Comet ISON Enhanced Hubble Image space wallpaper

This stunning space wallpaper is a NASA Hubble Space Telescope image of Comet C/2012 S1 (ISON) when the comet was slightly closer than Jupiter’s orbit at a distance of 386 million miles (621 million km) from the sun.
Credit: NASA/ESA,/J.-Y. Li (Planetary Science Institute), and the Hubble Comet ISON Imaging Science Team

The odds are pretty good that Comet ISON will survive its much-anticipated close solar approach next month, a new study suggests.

As long as ISON is a fairly typical comet — one with “normal” size, density and rotational characteristics — it probably won’t disintegrate during its upcoming flyby, which will bring the icy wanderer within just 730,000 miles (1.2 million kilometers) of the sun’s surface on Nov. 28, researchers report.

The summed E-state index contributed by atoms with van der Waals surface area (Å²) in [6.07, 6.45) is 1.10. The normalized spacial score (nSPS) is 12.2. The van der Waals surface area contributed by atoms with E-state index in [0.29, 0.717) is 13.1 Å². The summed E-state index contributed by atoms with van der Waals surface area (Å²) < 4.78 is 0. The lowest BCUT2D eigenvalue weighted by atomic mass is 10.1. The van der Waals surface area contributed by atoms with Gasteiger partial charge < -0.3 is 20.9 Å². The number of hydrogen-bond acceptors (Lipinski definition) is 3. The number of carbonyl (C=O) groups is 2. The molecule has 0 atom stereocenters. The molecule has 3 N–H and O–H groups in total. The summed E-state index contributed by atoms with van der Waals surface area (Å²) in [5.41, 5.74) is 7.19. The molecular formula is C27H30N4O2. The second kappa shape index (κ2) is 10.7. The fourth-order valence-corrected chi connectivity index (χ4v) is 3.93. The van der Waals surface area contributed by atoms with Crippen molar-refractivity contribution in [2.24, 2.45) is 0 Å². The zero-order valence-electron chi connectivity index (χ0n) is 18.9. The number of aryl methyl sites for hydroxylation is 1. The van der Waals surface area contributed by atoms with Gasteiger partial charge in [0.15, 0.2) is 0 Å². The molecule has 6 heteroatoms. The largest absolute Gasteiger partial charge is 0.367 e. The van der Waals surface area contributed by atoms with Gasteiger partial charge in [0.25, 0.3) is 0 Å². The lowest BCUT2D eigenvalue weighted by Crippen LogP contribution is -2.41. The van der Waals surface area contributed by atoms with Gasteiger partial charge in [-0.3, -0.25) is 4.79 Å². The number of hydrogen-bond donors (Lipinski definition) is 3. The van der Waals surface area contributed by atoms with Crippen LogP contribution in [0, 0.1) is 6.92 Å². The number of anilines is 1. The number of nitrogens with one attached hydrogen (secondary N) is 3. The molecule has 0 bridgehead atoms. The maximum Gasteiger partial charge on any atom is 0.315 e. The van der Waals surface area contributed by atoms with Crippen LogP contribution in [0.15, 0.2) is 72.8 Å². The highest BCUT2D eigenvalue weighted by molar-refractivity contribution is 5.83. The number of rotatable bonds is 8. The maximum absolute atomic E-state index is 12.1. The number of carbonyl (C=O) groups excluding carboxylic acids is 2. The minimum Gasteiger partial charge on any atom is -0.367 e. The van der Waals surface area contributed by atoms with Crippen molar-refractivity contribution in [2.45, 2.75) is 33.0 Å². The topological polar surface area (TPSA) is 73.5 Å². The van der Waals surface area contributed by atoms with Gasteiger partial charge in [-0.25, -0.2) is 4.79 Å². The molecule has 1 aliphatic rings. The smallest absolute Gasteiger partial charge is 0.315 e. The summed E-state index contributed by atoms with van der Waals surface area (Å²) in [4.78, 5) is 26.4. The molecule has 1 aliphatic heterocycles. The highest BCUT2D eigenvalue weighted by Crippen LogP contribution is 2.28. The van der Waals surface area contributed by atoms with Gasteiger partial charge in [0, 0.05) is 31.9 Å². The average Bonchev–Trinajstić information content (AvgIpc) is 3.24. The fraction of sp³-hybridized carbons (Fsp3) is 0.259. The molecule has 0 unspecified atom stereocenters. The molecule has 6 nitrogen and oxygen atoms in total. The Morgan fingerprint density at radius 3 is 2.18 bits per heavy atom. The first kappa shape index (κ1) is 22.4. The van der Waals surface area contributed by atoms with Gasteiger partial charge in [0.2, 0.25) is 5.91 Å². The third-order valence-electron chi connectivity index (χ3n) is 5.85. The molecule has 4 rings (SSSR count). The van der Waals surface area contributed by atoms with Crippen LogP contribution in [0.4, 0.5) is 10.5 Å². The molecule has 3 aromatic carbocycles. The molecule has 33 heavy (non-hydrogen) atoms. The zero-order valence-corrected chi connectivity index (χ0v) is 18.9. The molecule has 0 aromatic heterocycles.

That’s good news for skywatchers, for Comet ISON could potentially put on a dazzling show if it manages to weather its solar encounter. And it’s also good news for scientists, who have been planning their most intense observations of the comet for after the flyby (since ISON will be easier to see from Earth after the approach than before)

via Potentially Dazzling Comet ISON Should Survive Sun Encounter, Study Suggests | Space.com.